Two years into its ban from the American government and, in turn, getting entry to the Play Store on its Android-powered gadgets, Huawei is unveiling HarmonyOS. The platform is an opportunity for Android, which powers TVs, smartphones, tablets, and smartwatches. 9to5Google reports:
Huawei’s HarmonyOS Arrives With iPad-Inspired Tablet UI, Apparent Android Base
Announced at an occasion today, Huawei is positioning HarmonyOS as a running device that can deal with pretty much everything, from the telephone in your pocket to IoT gadgets such as “energy sockets and lamps.” It claims the platform has one set of code that can be used across all tools, claiming that it is unaware of “any other running device in the world” that can accommodate such a wide variety of devices. Leveraging this capability, Huawei developed a “Control Panel,” which allows customers to connect multiple devices together, such as using the “tune widget” to send audio playback to nearby audio systems or TVs. A “Super Device” widget indicates icons for different close-by gadgets and allows a short and clean pairing mode.
On smartphones, the HarmonyOS home screen can use a swipe-up gesture on platform-advanced apps to display a widget displaying statistics from that app. Because of the shared codebase that Huawei claims HarmonyOS provides, those widgets appear to be usable across devices. The homescreen can also intelligently add apps to folders based on their category. Interestingly, Huawei says HarmonyOS gadgets may also be capable of circulating walking apps from one tool to another, which is without a doubt neat and unique. Moving apps among gadgets seems to additionally work among watches and TVs, with an exercise app getting used on each simultaneously given as an example. A video calling app has also been shown to transfer between devices. Huawei says that the overall performance of HarmonyOS is “superior” to Android with EMUI, particularly for long-term use.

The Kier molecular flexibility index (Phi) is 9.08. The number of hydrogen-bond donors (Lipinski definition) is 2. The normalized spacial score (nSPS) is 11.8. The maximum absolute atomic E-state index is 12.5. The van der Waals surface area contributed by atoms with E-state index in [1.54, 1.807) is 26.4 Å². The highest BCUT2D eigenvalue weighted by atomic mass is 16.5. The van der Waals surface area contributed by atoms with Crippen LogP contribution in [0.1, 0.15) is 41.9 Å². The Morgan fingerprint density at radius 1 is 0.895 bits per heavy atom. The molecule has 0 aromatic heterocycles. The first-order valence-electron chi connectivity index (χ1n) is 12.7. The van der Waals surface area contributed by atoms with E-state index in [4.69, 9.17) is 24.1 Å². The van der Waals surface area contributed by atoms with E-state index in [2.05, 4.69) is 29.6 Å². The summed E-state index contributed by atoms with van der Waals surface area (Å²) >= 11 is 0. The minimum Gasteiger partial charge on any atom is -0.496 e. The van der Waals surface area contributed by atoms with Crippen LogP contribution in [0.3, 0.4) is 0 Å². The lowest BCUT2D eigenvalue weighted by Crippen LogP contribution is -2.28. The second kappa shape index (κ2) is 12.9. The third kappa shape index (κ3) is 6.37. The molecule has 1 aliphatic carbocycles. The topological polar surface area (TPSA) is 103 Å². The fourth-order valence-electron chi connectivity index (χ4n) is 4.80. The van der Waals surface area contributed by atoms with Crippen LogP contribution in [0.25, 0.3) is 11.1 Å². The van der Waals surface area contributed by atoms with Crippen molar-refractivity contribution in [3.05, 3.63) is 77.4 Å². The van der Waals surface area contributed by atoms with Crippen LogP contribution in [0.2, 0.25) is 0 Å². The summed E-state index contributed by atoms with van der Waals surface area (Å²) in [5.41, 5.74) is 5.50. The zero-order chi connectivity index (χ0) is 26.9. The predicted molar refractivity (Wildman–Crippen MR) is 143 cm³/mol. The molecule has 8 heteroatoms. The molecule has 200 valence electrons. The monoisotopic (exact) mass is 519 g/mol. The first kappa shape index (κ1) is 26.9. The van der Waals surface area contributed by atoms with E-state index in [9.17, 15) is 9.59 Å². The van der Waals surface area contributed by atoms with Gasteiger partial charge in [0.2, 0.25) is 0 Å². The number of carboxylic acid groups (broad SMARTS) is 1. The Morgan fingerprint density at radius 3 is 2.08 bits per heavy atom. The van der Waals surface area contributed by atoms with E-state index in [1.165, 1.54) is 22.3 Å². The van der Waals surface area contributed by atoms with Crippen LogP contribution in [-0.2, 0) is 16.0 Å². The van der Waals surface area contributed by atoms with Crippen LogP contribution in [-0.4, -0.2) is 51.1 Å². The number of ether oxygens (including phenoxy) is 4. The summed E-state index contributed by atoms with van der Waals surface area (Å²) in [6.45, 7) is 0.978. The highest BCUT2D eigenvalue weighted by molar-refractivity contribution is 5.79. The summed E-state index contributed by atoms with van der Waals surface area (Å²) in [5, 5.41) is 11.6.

While there are absolutely new factors in HarmonyOS, it seems to be a “fork” of Android. The Verge hung out with the HarmonyOS-powered MatePad Pro and defined the act of putting in Android APKs as “even though I become the user of an Android tool.” Visually, there are numerous similarities between HarmonyOS and Android, though there are a few wonderful aspects of Apple’s iPad OS within the platform’s tablet-optimized homescreen, as Evan Blass posted to Twitter. HarmonyOS, according to Android Authority, is “finally a spin on Android 10” with a “mild rebrand.” TechRadar stated the software program has “clearly” become totally based on Android. These findings from the media seem to confirm a previous report from ArsTechnica, which confirmed the developer preview as essentially a dead ringer for EMUI-skinned Android.